Is comfort-zone campaigning going to cost it the referendum?
The Yes leaders appear to have made no effort to gain any traction with voters to the right of centre. At the very minimum, theyâ€™ve not succeeded in doing so. Not a single Conservative has been paraded, nor has anyone from the Orange Book wing of the Lib Dems, never mind from UKIP. For Ed Miliband, itâ€™s in marked contrast to the way in which he won the Labour leadership, which was in no small part because he understood the partyâ€™s internal coalition, where power lay and how to use it.
Itâ€™s also in stark contrast to the No campaign, where New Tory and Old Labour took to the stage together and which has campaigned more imaginatively and effectively throughout. The No side has also, rather audaciously, grabbed the â€˜fair votesâ€™ flag and done its best to make it its own. â€˜One person, one voteâ€™ is a simple and effective slogan and one that Yes has had trouble countering, perhaps because theyâ€™d taken that they represented fair votes for granted.
The simple fact is that at the last general election, the country was split roughly 50:50 between right and left of centre, (basing the Lib Dem internal split as implied by how their vote has splintered since, and the preferences of those remaining in the yellow camp).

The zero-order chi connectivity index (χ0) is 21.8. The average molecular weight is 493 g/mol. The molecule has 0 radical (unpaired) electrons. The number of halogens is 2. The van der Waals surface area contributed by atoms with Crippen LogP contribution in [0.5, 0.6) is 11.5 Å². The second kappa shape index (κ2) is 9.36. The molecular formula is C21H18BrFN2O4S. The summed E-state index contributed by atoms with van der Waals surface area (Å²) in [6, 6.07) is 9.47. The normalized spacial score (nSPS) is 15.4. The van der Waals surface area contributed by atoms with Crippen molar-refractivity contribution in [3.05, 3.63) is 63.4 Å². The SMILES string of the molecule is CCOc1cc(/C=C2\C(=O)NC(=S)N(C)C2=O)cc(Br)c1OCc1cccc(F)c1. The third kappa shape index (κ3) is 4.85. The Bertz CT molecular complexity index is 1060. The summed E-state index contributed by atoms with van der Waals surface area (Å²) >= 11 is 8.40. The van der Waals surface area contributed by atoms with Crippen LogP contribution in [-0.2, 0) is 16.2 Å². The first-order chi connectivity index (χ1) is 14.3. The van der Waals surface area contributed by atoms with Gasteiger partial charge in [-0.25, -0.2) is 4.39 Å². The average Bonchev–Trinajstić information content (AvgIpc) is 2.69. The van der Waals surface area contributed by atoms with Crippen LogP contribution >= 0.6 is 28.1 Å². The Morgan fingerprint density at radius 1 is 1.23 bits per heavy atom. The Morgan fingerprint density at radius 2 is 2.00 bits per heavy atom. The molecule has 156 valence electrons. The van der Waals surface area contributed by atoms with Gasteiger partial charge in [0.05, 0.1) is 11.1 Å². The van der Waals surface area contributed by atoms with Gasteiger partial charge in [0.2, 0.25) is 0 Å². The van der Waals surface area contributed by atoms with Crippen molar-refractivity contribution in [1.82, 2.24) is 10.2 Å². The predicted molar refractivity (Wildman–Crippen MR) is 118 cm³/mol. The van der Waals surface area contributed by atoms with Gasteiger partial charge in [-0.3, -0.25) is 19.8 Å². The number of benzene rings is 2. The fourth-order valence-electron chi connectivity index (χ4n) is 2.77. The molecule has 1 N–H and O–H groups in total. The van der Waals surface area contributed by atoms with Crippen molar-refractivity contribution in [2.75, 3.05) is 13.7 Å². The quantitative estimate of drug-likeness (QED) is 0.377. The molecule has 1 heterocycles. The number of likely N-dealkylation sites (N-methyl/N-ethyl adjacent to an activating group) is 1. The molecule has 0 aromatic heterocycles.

By aligning so closely with just one of those sides, in personnel and argument, itâ€™s difficult to see what the grand strategy in the Yes campaign was. If it ever had one. After all, it should have known that by no means all to the left of centre were in favour of AV.Â How did it ever expect to pass 50%?
The game is close to up now. It might still be more than two weeks to polling day but postal votes are being sent imminently and the Bank Holidays, school holidays and royal wedding will all disrupt the remaining campaigning. The opportunity for Yes to get back on the front foot is extremely limited. Before it can do that, it has to understand how to appeal to a much wider range of the electorate. And it has to want to.